Additionally, since fentanyl is an opioid with potency which drug users can acquire at a very low cost, they often combine it with substances such as methamphetamine, heroin, and cocaine to enhance the effectiveness. That means that some people might not even realize that they are exposed to the fentanyl.
According to the U.S. Centers for Disease Control and PreventionTrusted Source (CDC), opioid overdoses are becoming a major problem across the United States. In the year 2020 there were 56,000 deaths related to synthetic opioids that were not methadone. Death rates were up by 56 percent between the years 2019 and 2020, and accounted to more than 82% deaths attributed to opioids. The death rate from overdoses in this group was more than 18 times higher than the 2013 death rate.
They claim that the increase is likely to be driven by illegal rather than prescription Fentanyl. But, it must be not forgotten that anywhere from three to 19 per cent of those who use prescription painkillers become addicted to them, which could cause them to turn to less readily available alternatives such as illegal substances. For example, 45 percent of the people who take heroin initially developed an addiction to prescription opioids.
The National Institute on Drug Abuse says the power — it’s up to 50 times stronger than morphineand fentanyl is addictive.
They point out that anyone who takes the medication as it is prescribed by a physician may become dependent on it, and this can lead to withdrawal symptoms once they stop using the medication. Dependency can cause a person to become addicted. It is also possible for people to develop an addiction to the substance, which causes to require more of the drug in order to attain the same results.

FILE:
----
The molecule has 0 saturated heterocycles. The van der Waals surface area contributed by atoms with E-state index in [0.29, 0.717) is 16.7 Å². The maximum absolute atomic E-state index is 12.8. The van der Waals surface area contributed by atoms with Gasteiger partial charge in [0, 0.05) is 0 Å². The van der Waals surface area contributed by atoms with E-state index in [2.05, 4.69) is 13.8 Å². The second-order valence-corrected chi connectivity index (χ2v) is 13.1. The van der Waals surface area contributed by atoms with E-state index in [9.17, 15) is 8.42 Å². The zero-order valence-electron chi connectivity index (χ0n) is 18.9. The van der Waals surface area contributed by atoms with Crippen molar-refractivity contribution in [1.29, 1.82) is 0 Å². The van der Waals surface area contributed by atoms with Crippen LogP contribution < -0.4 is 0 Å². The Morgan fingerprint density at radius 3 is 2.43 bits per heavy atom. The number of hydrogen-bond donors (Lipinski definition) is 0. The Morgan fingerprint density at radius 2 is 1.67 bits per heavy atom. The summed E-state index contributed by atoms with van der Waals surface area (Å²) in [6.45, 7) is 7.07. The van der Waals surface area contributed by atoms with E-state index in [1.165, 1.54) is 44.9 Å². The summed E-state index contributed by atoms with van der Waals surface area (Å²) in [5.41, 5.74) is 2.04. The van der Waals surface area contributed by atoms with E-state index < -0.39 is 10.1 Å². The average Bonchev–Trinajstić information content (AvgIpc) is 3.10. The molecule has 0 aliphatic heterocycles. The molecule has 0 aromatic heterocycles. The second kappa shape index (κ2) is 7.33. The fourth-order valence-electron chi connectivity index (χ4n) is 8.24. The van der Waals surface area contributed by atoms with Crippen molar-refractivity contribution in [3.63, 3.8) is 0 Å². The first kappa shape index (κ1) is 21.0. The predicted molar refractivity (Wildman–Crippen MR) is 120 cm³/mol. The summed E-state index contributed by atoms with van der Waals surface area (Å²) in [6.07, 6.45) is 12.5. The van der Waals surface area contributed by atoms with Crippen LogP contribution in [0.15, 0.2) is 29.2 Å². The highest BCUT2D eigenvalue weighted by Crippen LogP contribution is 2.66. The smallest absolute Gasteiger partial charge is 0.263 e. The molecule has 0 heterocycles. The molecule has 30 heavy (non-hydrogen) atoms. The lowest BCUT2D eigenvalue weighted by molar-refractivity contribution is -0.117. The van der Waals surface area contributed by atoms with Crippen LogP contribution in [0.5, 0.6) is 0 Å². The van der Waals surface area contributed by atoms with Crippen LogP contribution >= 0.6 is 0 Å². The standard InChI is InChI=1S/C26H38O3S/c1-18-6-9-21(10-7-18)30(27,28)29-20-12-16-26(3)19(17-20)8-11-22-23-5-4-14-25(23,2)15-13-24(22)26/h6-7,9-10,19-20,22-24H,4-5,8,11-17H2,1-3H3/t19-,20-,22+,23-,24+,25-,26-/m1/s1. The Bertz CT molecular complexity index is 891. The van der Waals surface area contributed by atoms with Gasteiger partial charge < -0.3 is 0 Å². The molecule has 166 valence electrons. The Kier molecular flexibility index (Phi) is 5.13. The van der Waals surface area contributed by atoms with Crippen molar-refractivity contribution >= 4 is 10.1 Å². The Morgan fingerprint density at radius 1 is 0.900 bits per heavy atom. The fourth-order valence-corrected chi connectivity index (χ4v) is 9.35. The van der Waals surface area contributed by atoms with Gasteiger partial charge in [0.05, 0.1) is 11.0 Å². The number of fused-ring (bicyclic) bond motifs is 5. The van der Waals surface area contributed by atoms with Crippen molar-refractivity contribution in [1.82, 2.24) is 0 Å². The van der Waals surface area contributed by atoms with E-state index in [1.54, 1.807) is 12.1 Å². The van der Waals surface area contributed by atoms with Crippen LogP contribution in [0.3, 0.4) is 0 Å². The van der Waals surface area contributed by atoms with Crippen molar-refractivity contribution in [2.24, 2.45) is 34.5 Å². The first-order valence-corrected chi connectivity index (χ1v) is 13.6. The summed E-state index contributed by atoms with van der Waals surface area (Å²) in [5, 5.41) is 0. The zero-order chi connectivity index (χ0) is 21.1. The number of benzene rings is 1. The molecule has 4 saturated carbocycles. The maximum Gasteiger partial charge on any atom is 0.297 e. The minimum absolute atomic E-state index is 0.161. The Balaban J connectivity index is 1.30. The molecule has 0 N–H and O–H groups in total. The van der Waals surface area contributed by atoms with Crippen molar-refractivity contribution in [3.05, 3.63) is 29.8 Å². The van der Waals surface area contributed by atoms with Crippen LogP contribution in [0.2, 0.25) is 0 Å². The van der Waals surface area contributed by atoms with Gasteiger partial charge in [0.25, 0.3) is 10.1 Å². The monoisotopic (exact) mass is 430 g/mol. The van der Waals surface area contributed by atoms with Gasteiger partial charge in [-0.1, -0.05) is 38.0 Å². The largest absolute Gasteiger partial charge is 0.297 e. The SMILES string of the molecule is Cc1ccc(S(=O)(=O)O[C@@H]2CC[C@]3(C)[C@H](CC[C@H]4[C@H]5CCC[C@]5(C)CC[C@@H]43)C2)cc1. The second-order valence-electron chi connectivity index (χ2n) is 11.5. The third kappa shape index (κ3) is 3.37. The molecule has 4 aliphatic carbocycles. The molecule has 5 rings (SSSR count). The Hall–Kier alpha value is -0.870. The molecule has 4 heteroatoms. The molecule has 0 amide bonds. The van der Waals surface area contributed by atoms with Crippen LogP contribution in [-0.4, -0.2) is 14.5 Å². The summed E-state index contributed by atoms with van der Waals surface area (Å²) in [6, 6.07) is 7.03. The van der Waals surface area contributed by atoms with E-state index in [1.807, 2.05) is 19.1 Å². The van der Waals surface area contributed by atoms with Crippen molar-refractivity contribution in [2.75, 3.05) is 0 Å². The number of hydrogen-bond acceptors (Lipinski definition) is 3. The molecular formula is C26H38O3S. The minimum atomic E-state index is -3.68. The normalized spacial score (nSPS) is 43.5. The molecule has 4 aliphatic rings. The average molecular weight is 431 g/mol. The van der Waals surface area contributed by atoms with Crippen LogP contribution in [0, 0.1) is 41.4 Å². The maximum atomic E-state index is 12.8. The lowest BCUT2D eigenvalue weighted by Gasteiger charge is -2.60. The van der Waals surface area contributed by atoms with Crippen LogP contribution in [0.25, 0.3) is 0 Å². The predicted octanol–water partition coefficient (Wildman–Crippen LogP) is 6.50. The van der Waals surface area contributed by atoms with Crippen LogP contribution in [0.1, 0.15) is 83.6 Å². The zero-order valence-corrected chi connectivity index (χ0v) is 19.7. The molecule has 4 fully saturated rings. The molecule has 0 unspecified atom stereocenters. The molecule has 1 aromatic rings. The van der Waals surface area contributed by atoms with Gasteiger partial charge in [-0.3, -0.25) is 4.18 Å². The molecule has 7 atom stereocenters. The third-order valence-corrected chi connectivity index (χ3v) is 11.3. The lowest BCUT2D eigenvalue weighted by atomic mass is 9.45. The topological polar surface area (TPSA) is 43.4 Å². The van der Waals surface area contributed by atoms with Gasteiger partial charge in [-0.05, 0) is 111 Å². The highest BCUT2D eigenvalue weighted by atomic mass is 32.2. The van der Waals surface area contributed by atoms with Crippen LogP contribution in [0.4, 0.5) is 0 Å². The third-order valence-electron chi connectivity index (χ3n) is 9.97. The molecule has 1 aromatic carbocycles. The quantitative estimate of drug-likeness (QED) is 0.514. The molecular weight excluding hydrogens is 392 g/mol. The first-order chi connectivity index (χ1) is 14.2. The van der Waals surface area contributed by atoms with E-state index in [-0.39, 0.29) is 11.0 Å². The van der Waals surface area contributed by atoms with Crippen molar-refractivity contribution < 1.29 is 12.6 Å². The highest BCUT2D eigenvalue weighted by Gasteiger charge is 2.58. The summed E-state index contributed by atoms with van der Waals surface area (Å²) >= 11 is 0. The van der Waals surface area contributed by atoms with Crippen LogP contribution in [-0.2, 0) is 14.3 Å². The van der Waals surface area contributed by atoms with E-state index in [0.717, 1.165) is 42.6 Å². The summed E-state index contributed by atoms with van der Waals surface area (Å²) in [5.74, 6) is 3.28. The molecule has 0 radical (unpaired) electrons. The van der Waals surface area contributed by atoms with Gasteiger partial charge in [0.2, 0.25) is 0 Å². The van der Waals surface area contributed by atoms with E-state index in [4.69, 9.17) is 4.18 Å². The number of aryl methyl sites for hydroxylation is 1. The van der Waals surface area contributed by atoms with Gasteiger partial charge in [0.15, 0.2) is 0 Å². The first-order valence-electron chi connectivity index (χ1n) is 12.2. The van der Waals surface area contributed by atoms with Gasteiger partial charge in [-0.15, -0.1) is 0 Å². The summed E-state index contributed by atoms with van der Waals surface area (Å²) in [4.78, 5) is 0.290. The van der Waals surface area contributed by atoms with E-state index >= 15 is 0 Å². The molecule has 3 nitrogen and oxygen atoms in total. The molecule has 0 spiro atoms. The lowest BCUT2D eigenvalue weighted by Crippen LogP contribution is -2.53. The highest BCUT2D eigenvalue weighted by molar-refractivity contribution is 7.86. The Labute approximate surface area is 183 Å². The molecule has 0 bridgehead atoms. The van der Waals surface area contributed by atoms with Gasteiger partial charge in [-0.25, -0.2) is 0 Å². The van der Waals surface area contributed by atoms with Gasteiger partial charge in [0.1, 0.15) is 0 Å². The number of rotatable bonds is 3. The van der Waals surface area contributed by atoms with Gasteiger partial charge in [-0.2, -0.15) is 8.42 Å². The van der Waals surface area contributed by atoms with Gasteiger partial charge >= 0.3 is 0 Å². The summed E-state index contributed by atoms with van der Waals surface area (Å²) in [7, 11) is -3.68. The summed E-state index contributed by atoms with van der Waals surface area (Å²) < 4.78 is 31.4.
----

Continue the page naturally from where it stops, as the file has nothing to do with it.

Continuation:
Scharman suggested that patients always inquire about what kind of medicine they’re receiving to ease their pain, and whether the medication comes from an opioid.
“If the drug is only prescribed for use over a few days, for example, after a surgery, that should not be an addiction concern,” she explained. “If the medication is for end-of-life pain, addiction is not a concern.”
However, opioids should not be the first substance that a person attempts to use for treatment of chronic pain conditions that aren’t life-threatening, says the doctor.
“Because of addiction risk, which is a side effect that must be considered, use of opioids for chronic pain should be restricted for select patients after all other options have been exhausted.”
Sudheer Potru, DO, FASAM, a triple-board-certified anesthesiologist, interventional pain physician, and addiction medicine specialist at Atlanta VA Medical Center, agrees, adding that problems can arise in vulnerable patients, “particularly those with an addiction history or those with a family history of one.”
“Patients always have the choice to either use or not use something that is prescribed to them,” Potru said. Potru, “but the most important thing is to ask your doctor about the risks and benefits of using any medication so that you understand fully the consequences of doing so.”
“It’s also important to be upfront with the clinician caring for you, so they understand what you feel comfortable with from a medication standpoint,” said Dr. X.